1. How long have they or the company they work for been in business?
Freelancers and small shops come and go at an alarming rate. To prevent getting stranded mid-project, ask how long they have been in business.
2. Who have they done work for?
Do you know any of these past clients? Do they have a complete body of work for these previous clients, or just one job? Most reputable designers have amassed many projects per client. If you only see one project per client, chances are the client wasnât satisfied and moved on.
3. Portfolio. Portfolio. Portfolio.
Make sure you look through their portfolio. Do you like what you see? Do you like their style? Is it varied and fresh or does everything look the same? If it all looks the same, you are probably working with a designer that designs for themselves and not you. Remember that all clients are different and the work should reflect the client, not the designer.
4. Are you truly getting custom work?
Many “designers” rely on creating work from pre-existing templates. Templates anybody and everybody can buy. This is not design. Design need to come from scratch.
5. Good credentials are a must.
How much professional experience does the designer have?Â And more importantly, does this person have a formal degree. Donât get me wrong. A degree does not automatically equal quality. But having a formal education in graphic design gives a professional designer and edge over the others. This person has learned the important foundational principles of design. There are an overwhelming number of unqualified desktop publishers or people who have certain software skills. Donât confuse this with creative graphic design skills.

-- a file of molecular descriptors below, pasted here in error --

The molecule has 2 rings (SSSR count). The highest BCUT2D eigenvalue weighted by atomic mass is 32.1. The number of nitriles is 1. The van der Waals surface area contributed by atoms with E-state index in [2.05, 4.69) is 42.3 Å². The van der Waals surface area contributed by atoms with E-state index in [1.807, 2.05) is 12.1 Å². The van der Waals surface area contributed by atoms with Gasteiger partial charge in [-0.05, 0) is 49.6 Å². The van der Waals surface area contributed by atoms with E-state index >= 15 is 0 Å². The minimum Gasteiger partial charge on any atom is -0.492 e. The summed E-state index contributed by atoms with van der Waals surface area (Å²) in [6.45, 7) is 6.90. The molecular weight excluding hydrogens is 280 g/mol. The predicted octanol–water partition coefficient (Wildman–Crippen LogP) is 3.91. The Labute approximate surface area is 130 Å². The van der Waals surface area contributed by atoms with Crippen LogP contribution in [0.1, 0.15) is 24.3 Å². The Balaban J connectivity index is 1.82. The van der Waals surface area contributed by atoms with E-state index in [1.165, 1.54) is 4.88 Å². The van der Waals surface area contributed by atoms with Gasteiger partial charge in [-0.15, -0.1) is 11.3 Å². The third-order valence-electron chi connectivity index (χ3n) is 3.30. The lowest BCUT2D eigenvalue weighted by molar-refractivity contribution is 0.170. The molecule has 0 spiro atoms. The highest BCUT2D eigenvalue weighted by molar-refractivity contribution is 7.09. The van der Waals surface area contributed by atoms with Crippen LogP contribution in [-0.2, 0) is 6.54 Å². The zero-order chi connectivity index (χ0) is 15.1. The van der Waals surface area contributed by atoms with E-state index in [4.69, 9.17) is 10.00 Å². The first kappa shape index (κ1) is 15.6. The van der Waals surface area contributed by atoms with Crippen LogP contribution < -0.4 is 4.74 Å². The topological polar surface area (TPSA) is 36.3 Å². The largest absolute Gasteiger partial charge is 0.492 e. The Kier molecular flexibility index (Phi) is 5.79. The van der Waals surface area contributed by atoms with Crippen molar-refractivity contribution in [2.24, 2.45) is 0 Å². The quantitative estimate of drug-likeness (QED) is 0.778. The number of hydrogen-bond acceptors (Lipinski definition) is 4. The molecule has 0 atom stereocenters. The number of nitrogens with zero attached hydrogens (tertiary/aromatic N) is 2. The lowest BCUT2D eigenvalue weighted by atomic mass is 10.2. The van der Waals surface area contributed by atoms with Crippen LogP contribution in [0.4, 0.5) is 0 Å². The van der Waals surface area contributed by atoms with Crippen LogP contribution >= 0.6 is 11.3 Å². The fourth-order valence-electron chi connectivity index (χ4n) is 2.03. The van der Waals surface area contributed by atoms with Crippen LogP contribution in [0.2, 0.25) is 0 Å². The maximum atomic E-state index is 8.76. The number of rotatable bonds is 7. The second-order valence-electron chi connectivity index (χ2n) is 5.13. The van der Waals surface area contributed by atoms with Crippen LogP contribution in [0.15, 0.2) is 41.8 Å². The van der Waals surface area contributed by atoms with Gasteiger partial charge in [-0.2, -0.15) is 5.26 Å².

6. Do you like this person?
This sounds simple enough, but the relationship with you designer needs to be close. You need to click and be comfortable talking with your designer. They need to be personable, a good listener, easy to talk to and really get what you are saying. You should feel at ease that you will receive a product you will be happy with. And most importantly, you need to have access to your designer. Make sure they will be doing your work. Your account should not be bounced around from one designer to the next. The work will only suffer.
7. Is your designer timely, quick and responsive?
A designer is inevitably the last person in a long chain of events to make or break a deadline. If they are slow, unresponsive or absentminded you will end up in trouble. More importantly you will end up loosing money. Ask them about specific turnaround times. As for time estimates for the major stages of a project and when and how you will communicate status updates. If you are constantly trying to track down your designer you may want to start looking for a new one.
8. Who really owns the artwork?
This should be a simple question but it often gets overlooked. Do you own the artwork during the process and at the end of the project? Many designers retain the rights to the artwork. Clients find this out the hard way.
9. What do you get in the end?
Make sure you have a clear outline of what you will receive at the end of a project. This helps both you and the designer. You know what to expect without getting nickle and dimed to death and the designer wonât feel like you are trying to get more than you payed for.
10. You get what you pay for.
Beware of lowball pricing. As for most things in life, if it seems too good to be true, it probably is. Good design takes time and designers should be paid for their creativity and work.